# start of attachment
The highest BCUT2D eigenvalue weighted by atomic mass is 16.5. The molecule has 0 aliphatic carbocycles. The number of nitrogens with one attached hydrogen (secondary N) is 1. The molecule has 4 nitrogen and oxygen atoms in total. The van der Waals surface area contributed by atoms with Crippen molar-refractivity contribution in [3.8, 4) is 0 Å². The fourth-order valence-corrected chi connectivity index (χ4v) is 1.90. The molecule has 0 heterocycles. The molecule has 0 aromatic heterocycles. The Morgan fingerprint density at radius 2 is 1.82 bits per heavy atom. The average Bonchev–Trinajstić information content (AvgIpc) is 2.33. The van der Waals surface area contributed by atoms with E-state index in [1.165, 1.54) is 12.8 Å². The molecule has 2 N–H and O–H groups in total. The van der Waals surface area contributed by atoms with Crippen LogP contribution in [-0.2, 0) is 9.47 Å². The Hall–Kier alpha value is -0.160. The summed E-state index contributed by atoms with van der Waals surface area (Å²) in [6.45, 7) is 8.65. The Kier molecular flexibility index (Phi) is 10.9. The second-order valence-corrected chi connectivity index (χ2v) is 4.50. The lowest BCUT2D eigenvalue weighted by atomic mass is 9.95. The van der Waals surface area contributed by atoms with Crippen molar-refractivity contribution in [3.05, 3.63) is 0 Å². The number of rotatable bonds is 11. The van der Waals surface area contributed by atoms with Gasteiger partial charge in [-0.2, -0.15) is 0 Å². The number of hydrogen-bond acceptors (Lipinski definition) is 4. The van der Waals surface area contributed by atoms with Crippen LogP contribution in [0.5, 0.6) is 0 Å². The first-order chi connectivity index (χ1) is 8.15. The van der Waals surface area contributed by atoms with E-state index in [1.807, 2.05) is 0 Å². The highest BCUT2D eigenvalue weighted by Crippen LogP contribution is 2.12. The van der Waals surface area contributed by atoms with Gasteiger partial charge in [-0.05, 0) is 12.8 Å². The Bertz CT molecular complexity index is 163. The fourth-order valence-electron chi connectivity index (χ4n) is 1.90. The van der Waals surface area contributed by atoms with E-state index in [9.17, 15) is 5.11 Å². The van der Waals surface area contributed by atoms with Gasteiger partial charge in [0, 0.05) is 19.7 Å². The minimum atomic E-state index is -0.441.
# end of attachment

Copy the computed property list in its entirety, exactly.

The highest BCUT2D eigenvalue weighted by atomic mass is 16.5. The molecule has 0 aliphatic carbocycles. The number of nitrogens with one attached hydrogen (secondary N) is 1. The molecule has 4 nitrogen and oxygen atoms in total. The van der Waals surface area contributed by atoms with Crippen molar-refractivity contribution in [3.8, 4) is 0 Å². The fourth-order valence-corrected chi connectivity index (χ4v) is 1.90. The molecule has 0 heterocycles. The molecule has 0 aromatic heterocycles. The Morgan fingerprint density at radius 2 is 1.82 bits per heavy atom. The average Bonchev–Trinajstić information content (AvgIpc) is 2.33. The van der Waals surface area contributed by atoms with E-state index in [1.165, 1.54) is 12.8 Å². The molecule has 2 N–H and O–H groups in total. The van der Waals surface area contributed by atoms with Crippen LogP contribution in [-0.2, 0) is 9.47 Å². The Hall–Kier alpha value is -0.160. The summed E-state index contributed by atoms with van der Waals surface area (Å²) in [6.45, 7) is 8.65. The Kier molecular flexibility index (Phi) is 10.9. The second-order valence-corrected chi connectivity index (χ2v) is 4.50. The lowest BCUT2D eigenvalue weighted by atomic mass is 9.95. The van der Waals surface area contributed by atoms with Crippen molar-refractivity contribution in [3.05, 3.63) is 0 Å². The number of rotatable bonds is 11. The van der Waals surface area contributed by atoms with Gasteiger partial charge in [-0.2, -0.15) is 0 Å². The number of hydrogen-bond acceptors (Lipinski definition) is 4. The van der Waals surface area contributed by atoms with Crippen LogP contribution in [0.5, 0.6) is 0 Å². The first-order chi connectivity index (χ1) is 8.15. The van der Waals surface area contributed by atoms with E-state index in [1.807, 2.05) is 0 Å². The highest BCUT2D eigenvalue weighted by Crippen LogP contribution is 2.12. The van der Waals surface area contributed by atoms with Gasteiger partial charge in [-0.05, 0) is 12.8 Å². The Bertz CT molecular complexity index is 163. The fourth-order valence-electron chi connectivity index (χ4n) is 1.90. The van der Waals surface area contributed by atoms with E-state index in [9.17, 15) is 5.11 Å². The van der Waals surface area contributed by atoms with Gasteiger partial charge in [0, 0.05) is 19.7 Å². The minimum atomic E-state index is -0.441.